Identify advanced threats with User and Entity Behavior Analytics (UEBA) in Microsoft Sentinel
For information about feature availability in US Government clouds, see the Microsoft Sentinel tables in Cloud feature availability for US Government customers.
Identifying threats inside your organization and their potential impact - whether a compromised entity or a malicious insider - has always been a time-consuming and labor-intensive process. Sifting through alerts, connecting the dots, and active hunting all add up to massive amounts of time and effort expended with minimal returns, and the possibility of sophisticated threats simply evading discovery. Particularly elusive threats like zero-day, targeted, and advanced persistent threats can be the most dangerous to your organization, making their detection all the more critical.
The UEBA capability in Microsoft Sentinel eliminates the drudgery from your analysts’ workloads and the uncertainty from their efforts, and delivers high-fidelity, actionable intelligence, so they can focus on investigation and remediation.
What is User and Entity Behavior Analytics (UEBA)?
As Microsoft Sentinel collects logs and alerts from all of its connected data sources, it analyzes them and builds baseline behavioral profiles of your organization’s entities (such as users, hosts, IP addresses, and applications) across time and peer group horizon. Using a variety of techniques and machine learning capabilities, Microsoft Sentinel can then identify anomalous activity and help you determine if an asset has been compromised. Not only that, but it can also figure out the relative sensitivity of particular assets, identify peer groups of assets, and evaluate the potential impact of any given compromised asset (its “blast radius”). Armed with this information, you can effectively prioritize your investigation and incident handling.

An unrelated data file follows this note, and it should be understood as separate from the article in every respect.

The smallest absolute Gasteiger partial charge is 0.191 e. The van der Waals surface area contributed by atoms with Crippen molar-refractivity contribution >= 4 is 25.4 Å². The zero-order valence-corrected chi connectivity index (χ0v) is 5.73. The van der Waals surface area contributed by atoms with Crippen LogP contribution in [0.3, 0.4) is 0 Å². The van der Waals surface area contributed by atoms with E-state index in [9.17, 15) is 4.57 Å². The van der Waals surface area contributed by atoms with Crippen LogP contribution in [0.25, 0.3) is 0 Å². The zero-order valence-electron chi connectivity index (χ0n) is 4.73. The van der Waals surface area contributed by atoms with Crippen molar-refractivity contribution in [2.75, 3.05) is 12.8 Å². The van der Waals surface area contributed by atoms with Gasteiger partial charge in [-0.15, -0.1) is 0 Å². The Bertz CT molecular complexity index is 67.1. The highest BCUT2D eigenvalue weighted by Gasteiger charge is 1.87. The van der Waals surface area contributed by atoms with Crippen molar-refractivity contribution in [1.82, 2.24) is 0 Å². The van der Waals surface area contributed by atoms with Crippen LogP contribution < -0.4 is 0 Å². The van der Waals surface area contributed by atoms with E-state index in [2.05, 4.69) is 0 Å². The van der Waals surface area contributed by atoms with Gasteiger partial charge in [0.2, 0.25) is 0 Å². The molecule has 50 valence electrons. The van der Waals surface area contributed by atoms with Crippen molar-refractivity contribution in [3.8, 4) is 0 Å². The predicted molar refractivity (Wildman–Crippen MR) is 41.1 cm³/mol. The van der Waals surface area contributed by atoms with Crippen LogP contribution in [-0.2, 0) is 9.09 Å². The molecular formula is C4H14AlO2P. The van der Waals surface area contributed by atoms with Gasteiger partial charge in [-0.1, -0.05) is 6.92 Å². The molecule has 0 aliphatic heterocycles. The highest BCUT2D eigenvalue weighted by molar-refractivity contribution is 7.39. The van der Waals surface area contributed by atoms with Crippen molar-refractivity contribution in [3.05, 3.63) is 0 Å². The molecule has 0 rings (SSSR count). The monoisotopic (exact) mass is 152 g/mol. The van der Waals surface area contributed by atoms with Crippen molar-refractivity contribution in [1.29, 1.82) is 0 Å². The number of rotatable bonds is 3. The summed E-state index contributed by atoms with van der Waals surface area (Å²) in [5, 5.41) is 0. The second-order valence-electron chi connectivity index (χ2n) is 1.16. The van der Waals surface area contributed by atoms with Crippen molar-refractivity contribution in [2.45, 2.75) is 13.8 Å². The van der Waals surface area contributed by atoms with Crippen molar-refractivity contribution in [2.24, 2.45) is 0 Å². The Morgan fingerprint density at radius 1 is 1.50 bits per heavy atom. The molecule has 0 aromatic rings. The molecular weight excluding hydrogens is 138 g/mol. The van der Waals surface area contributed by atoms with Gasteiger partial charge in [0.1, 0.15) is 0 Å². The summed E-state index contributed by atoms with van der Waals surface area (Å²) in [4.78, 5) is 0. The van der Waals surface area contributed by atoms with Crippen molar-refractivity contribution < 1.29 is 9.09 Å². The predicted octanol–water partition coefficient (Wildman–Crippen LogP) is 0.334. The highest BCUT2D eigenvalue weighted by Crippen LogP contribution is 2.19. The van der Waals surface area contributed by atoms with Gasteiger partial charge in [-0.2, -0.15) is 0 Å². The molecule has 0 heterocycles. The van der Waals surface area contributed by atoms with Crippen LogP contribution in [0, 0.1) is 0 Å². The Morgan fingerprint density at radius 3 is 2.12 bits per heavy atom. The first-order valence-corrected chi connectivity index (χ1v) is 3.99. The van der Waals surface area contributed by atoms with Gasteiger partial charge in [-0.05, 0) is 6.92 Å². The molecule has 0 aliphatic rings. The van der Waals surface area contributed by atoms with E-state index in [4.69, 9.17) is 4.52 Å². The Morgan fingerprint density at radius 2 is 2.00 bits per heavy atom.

UEBA analytics architecture
Inspired by Gartner’s paradigm for UEBA solutions, Microsoft Sentinel provides an "outside-in" approach, based on three frames of reference:
Use cases: By prioritizing for relevant attack vectors and scenarios based on security research aligned with the MITRE ATT&CK framework of tactics, techniques, and sub-techniques that puts various entities as victims, perpetrators, or pivot points in the kill chain; Microsoft Sentinel focuses specifically on the most valuable logs each data source can provide.
Data Sources: While first and foremost supporting Azure data sources, Microsoft Sentinel thoughtfully selects third-party data sources to provide data that matches our threat scenarios.
Analytics: Using various machine learning (ML) algorithms, Microsoft Sentinel identifies anomalous activities and presents evidence clearly and concisely in the form of contextual enrichments, some examples of which appear below.
Microsoft Sentinel presents artifacts that help your security analysts get a clear understanding of anomalous activities in context, and in comparison with the user's baseline profile. Actions performed by a user (or a host, or an address) are evaluated contextually, where a "true" outcome indicates an identified anomaly:
- across geographical locations, devices, and environments.
- across time and frequency horizons (compared to user's own history).
- as compared to peers' behavior.
- as compared to organization's behavior.
The user entity information that Microsoft Sentinel uses to build its user profiles comes from your Azure Active Directory (and/or your on-premises Active Directory, now in Preview). When you enable UEBA, it synchronizes your Azure Active Directory with Microsoft Sentinel, storing the information in an internal database visible through the IdentityInfo table in Log Analytics.
Now in preview, you can also sync your on-premises Active Directory user entity information as well, using Microsoft Defender for Identity.
See Enable User and Entity Behavior Analytics (UEBA) in Microsoft Sentinel to learn how to enable UEBA and synchronize user identities.
Each activity is scored with “Investigation Priority Score” – which determine the probability of a specific user performing a specific activity, based on behavioral learning of the user and their peers. Activities identified as the most abnormal receive the highest scores (on a scale of 0-10).
See how behavior analytics is used in Microsoft Defender for Cloud Apps for an example of how this works.